The Stockholm based hard rock quartet Abramis Brama returns with ”Tusen år”, a focused, dense album that stays true to band’s ideals – the heavy riffs, the groove, the Swedish lyrics – and also digs deeper with thoughtful and poetic lyrics, both celebrating and lamenting our existence as humans from the beginning of time into a future unknown.
”Tusen år” also marks the 20th anniversary of the band’s debut on the Swedish hard rock scene, when the band’s signature song ”Mamma talar” was picked up by Swedish national radio in 1998. The following year, Abramis Brama made their album debut with ”Dansa tokjävelns vals”, and the band quickly released a string of acclaimed albums including ”När tystnaden lagt sig…” (2001) and the monumental ”Rubicon” (2005).
Abramis Brama carries on a tradition of hard rock sung in Swedish, that started in the late 60’s by bands and artists such as November and Pugh Rogefeldt. The band’s influences range from the obvious forefathers and masters of the riff, Black Sabbath, Led Zeppelin, Mountain and Cream, to a wide variety of music including Swedish folk and psychedelia.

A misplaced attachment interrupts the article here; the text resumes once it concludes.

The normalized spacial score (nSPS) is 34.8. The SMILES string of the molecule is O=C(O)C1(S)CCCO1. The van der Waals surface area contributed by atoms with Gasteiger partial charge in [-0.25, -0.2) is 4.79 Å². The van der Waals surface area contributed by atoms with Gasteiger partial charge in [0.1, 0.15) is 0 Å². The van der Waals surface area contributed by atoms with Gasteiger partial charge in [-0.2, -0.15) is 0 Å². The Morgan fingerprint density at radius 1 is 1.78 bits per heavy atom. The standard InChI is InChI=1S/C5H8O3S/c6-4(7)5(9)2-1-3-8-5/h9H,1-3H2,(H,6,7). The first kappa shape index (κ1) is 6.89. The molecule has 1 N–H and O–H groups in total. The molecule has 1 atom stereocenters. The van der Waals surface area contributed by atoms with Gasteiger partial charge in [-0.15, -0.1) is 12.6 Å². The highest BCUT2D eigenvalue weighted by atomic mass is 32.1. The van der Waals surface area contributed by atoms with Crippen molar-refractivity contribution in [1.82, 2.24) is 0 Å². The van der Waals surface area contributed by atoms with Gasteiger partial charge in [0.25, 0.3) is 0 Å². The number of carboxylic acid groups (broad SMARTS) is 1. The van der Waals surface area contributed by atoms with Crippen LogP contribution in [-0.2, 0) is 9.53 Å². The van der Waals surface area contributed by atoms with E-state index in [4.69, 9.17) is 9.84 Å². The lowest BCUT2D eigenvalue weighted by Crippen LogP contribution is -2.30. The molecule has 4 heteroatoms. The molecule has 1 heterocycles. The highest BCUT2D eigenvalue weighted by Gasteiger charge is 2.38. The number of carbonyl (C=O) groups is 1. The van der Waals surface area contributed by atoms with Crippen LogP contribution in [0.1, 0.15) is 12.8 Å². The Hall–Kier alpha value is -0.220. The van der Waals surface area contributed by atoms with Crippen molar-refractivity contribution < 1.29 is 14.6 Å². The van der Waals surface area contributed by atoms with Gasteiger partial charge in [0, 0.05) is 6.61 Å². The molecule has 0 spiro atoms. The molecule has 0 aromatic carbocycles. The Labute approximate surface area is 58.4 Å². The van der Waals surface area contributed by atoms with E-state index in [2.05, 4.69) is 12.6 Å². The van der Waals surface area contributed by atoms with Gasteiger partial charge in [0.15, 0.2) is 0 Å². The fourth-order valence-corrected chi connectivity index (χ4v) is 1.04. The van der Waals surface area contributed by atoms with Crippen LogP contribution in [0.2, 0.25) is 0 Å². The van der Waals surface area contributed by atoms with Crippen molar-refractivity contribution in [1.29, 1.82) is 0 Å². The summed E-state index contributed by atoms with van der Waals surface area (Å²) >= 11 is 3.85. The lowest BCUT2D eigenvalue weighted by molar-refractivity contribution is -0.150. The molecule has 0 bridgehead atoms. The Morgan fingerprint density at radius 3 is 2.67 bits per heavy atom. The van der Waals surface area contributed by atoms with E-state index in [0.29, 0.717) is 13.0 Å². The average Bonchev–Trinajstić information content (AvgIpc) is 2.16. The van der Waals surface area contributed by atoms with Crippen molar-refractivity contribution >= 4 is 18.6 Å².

”Tusen år” was recorded and mixed in the band’s own Hagaton Musikstudio in Stockholm, Sweden by Mats Torkelsson – just like its predecessor ”Enkel biljett” (2014). The idea was to create a cohesive album that will take the listener on a journey through different vibes and emotions, and it also saw the band returning to an older way of recording. When the basic tracks were cut, some lead guitar parts and plenty of vocals – which were meant to be changed, later on – actually turned out to be really powerful. The initial takes were to a large extent kept to preserve the groove, attitude and conviction in the performances.
Founding member and guitarist Per-Olof Andersson wrote the title track (which translates as ”A thousand years”):
– ”Tusen år” is the oldest song of them all. Both the main riff and the whole song is probably the most Sabbath-esque on the album. The lyrics are about how the ruling elite and the church have used religion to fool, frighten and enslave the masses for power, wealth and territory. And still do.
”Tusen år” also contains the reflective ”Slutet av tunneln” (”The end of the tunnel”), which paints a picture of a childhood where fear, betrayal and addiction is constantly present. The straight-forward ”Vem är du?” (”Who are you?”) deals with the rat-race and struggles of everyday people. The album also features ”Vägen ut”, the band’s Swedish interpretation of the US cult band Ashbury song ”Vengeance”.